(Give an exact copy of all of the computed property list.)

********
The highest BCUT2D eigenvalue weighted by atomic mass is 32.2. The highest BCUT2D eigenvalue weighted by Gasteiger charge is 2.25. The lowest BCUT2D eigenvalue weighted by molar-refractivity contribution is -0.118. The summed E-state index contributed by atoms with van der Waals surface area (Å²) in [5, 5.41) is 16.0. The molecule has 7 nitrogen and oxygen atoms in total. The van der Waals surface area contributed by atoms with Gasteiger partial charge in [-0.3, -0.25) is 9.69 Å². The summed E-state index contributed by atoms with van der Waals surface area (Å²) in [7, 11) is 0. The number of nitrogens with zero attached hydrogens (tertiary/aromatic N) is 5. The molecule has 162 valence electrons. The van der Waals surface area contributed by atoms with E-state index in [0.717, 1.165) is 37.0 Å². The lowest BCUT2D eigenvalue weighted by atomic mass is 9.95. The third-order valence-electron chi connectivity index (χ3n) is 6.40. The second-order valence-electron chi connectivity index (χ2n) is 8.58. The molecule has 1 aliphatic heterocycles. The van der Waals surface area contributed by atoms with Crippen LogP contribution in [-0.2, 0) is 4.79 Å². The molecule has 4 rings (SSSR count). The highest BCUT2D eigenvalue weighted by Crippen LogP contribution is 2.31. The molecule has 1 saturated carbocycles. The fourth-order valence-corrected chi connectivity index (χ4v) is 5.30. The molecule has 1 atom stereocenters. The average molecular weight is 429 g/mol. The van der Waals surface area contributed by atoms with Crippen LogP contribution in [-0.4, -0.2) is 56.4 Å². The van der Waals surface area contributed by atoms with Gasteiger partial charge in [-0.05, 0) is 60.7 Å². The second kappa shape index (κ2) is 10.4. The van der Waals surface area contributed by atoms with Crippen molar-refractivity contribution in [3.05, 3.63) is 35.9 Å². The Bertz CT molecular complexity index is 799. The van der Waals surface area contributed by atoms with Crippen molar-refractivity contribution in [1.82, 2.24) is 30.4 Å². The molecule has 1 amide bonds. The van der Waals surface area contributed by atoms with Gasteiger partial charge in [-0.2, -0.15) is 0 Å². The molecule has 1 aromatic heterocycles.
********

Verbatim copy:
The highest BCUT2D eigenvalue weighted by atomic mass is 32.2. The highest BCUT2D eigenvalue weighted by Gasteiger charge is 2.25. The lowest BCUT2D eigenvalue weighted by molar-refractivity contribution is -0.118. The summed E-state index contributed by atoms with van der Waals surface area (Å²) in [5, 5.41) is 16.0. The molecule has 7 nitrogen and oxygen atoms in total. The van der Waals surface area contributed by atoms with Gasteiger partial charge in [-0.3, -0.25) is 9.69 Å². The summed E-state index contributed by atoms with van der Waals surface area (Å²) in [7, 11) is 0. The number of nitrogens with zero attached hydrogens (tertiary/aromatic N) is 5. The molecule has 162 valence electrons. The van der Waals surface area contributed by atoms with E-state index in [0.717, 1.165) is 37.0 Å². The lowest BCUT2D eigenvalue weighted by atomic mass is 9.95. The third-order valence-electron chi connectivity index (χ3n) is 6.40. The second-order valence-electron chi connectivity index (χ2n) is 8.58. The molecule has 1 aliphatic heterocycles. The van der Waals surface area contributed by atoms with Crippen LogP contribution in [-0.2, 0) is 4.79 Å². The molecule has 4 rings (SSSR count). The highest BCUT2D eigenvalue weighted by Crippen LogP contribution is 2.31. The molecule has 1 saturated carbocycles. The fourth-order valence-corrected chi connectivity index (χ4v) is 5.30. The molecule has 1 atom stereocenters. The average molecular weight is 429 g/mol. The van der Waals surface area contributed by atoms with Crippen LogP contribution in [-0.4, -0.2) is 56.4 Å². The van der Waals surface area contributed by atoms with Gasteiger partial charge in [-0.05, 0) is 60.7 Å². The second kappa shape index (κ2) is 10.4. The van der Waals surface area contributed by atoms with Crippen molar-refractivity contribution in [3.05, 3.63) is 35.9 Å². The Bertz CT molecular complexity index is 799. The van der Waals surface area contributed by atoms with Crippen molar-refractivity contribution in [1.82, 2.24) is 30.4 Å². The molecule has 1 amide bonds. The van der Waals surface area contributed by atoms with Gasteiger partial charge in [-0.2, -0.15) is 0 Å². The molecule has 1 aromatic heterocycles.